Teachers-union pay raise draws ULP charge

The Budget Committee is requesting injunctive relief barring the Farmington (NH) School District from holding a vote on a proposed article that would appropriate $683,896 in raises for teachers, arguing that the article was not discussed, per state regulations, at the committee's final public hearing.

Both District officials and the Budget Committee have been to Strafford Superior Court to discuss the matter. According to Budget Committee Member Joe Pitre, the school district submitted the petition article asking for the raises to the committee the day after the deadline for discussion.

Pitre said RSA 32:5, II, mandates all articles dealing with appropriations be discussed at a public hearing before the deliberative session to give voters the chance to discuss the articles and hear the committee's opinions and whether its members would recommend such articles. Because the Budget Committee's hearing was held on Jan. 9 and the district did not get the petition article to the committee until Jan. 10, the committee was unable to have discussion on the matter.

Ben King, an attorney representing the Budget Committee, said the school district has violated RSA 32:5, II.

King said committee members feel voters should have been able to hear their opinion on the article and discuss it at the public hearing.

On Thursday, Feb. 7, the Budget Committee and the school district had their first court hearing on the issue. The Budget Committee, King said, had hoped to obtain a temporary restraining order to prevent the school district from discussing the article at the Feb. 9 deliberative session.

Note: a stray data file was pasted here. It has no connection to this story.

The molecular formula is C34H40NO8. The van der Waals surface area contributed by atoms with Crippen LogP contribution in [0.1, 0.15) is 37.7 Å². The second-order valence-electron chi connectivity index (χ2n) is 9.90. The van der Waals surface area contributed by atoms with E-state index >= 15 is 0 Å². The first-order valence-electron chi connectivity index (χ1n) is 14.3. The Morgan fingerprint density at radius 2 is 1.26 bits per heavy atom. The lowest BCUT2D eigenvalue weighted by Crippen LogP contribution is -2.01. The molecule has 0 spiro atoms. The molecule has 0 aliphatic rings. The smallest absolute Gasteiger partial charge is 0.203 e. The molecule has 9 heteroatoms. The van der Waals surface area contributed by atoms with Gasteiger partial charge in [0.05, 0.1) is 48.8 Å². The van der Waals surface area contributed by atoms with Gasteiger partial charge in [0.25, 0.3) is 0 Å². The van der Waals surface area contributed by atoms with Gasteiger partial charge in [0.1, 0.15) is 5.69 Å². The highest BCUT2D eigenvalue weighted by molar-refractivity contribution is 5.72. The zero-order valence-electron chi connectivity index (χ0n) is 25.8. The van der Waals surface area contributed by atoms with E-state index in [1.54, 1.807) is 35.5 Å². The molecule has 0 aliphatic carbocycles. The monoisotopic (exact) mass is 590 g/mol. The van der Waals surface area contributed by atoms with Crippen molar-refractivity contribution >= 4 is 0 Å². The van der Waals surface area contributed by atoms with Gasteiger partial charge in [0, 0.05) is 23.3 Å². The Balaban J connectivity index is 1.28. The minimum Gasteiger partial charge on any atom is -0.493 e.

Judge Peter Fauver denied the petition for the temporary restraining order because he felt there would not be any lasting effects if the public could discuss the article at the deliberative session, King said.

Superintendent Michelle Langa said the School Board has done nothing wrong.

"The courts are very concerned with voters' rights," she said. "There really has to be a preponderance of evidence for them to make the ruling for an injunction."

Langa said she agreed that the petition article was not submitted to the Budget Committee in time for their meeting.

"The School Board did not get the article until the 10th. It was submitted to the (school) clerk on the 8th, but she had to verify that all the signatures were from registered voters. She didn't submit it to the board until the 10th."

According to Langa, the district will be making the argument of an unfair labor practice because district officials believe that although the petition was submitted to committee past the deadline, it was only because the school clerk had to verify signatures, which is required under state law.

"We will be bringing up the fact that this is an unfair labor practice after looking into the issue with the National Labor Relations Board," Langa said.

Both parties are to appear in court on Tuesday, Feb. 26 for a one-hour evidentiary hearing and can submit further pleadings until Feb. 20.


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